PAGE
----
Wednesday, 21 September 2016

Dysphagia Diet: Whipping up tasty meals that are easy to swallow

Patients with dysphagia, who have difficulty swallowing, can soon enjoy a variety of dishes
By Rachel Oh, The Straits Times, 20 Sep 2016

Patients who find it hard to swallow their food may no longer have to eat porridge all the time.

They may soon be able to enjoy ready-to-eat dishes which are easy to swallow, ranging from seafood otak to ginseng chicken.

The meals, which are developed by Changi General Hospital (CGH) and produced by local specialist nutrition company Health Food Matters (HFM), fill a gap in the market for food that appeals to the local palate while meeting the dietary needs of those with dysphagia, or swallowing difficulties.

Dysphagia is a symptom of a variety of diseases and affects up to 30 per cent of elderly patients admitted to hospital. People with dysphagia must consume food prepared with soft textures to ensure safe eating.

CGH chief executive officer Lee Chien Earn said the quality of life is affected by food, especially if people cannot enjoy their meals.

"In this case, we recognise that elderly patients who have difficulty swallowing will need food with the appropriate texture that is suitable to our local palate," he said.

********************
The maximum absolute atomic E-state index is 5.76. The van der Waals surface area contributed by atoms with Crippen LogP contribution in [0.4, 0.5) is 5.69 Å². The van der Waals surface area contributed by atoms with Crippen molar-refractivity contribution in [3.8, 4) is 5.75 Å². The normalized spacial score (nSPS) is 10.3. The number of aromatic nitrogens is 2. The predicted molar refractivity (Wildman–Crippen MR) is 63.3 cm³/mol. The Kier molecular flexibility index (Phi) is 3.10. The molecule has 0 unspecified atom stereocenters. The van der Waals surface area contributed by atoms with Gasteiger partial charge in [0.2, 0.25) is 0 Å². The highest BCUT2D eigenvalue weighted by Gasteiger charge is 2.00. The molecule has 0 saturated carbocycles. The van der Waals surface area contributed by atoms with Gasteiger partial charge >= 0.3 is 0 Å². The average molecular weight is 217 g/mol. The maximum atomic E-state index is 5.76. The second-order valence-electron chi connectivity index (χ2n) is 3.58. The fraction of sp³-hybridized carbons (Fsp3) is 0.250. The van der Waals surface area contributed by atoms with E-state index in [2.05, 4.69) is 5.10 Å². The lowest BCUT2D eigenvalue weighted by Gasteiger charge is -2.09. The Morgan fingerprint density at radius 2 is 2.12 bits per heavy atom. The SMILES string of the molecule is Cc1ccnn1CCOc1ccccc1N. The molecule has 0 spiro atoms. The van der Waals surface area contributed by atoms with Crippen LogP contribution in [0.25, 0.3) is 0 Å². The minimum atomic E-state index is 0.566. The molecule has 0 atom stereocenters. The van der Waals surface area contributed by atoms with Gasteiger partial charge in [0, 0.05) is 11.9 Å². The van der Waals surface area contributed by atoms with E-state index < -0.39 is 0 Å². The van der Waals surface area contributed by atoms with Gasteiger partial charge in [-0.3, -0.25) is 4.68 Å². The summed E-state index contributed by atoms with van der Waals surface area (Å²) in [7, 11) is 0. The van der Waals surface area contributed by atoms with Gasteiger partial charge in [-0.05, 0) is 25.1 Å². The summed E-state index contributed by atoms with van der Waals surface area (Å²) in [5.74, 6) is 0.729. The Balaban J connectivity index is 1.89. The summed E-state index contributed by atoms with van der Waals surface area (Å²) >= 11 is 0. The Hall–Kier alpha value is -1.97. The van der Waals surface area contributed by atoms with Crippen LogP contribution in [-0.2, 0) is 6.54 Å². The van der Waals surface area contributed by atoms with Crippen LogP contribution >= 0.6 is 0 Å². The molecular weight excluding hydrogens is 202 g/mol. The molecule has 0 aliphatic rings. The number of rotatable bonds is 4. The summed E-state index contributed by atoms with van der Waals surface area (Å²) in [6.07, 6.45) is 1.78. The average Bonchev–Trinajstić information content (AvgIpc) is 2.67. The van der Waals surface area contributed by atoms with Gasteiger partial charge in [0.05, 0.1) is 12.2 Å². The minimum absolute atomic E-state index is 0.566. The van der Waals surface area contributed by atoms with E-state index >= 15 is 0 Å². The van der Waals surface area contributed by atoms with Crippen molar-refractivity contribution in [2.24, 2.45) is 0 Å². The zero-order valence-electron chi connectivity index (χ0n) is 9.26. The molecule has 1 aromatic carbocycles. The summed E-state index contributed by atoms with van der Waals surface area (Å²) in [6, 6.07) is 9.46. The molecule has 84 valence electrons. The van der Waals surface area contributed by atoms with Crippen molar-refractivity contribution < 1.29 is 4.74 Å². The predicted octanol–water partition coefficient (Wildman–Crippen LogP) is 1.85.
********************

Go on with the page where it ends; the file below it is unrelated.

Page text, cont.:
The new meals are available in 14 recipes such as kicap fish, chicken masala and braised ginseng chicken, as well as in three textures - finely minced, coarsely minced and blended.

Ms Magdalin Cheong, deputy director for the department of food services at CGH, said: "If a patient is used to having... only porridge every day and suddenly is able to have a variety of food, that definitely makes a difference to his or her quality of life."

Many people with dysphagia do not look forward to their meals, resulting in a loss of appetite, said Ms Grace Gan, co-founder of HFM.

"On the side of the caregivers, it's very challenging to comply with safety standards (required by people with dysphagia) while producing a fantastic meal," said Ms Gan.

Currently, trained caregivers have to painstakingly prepare meals to specific textures required by dysphagia patients. Even then, the food might not meet nutritional requirements or taste good.

The new texture-modified meals, which are prepared in industrial kitchens and only need to be heated up, are preservative-free and nutritionally balanced. CGH took six months to develop the meals, which will be produced and marketed under a licensing agreement signed yesterday by CGH and HFM.

HFM's manufacturing facility in Woodlands is now being renovated to prepare for the production of the meals early next year, said Ms Gan. Future plans include distributing the meals to Japan, New Zealand and Australia, and developing meals for vegetarians.

She said: "With our strengths in specialised nutrition, we hope to help people with dysphagia rediscover the joy of eating through CGH's ready-to-eat, texture-modified meals."

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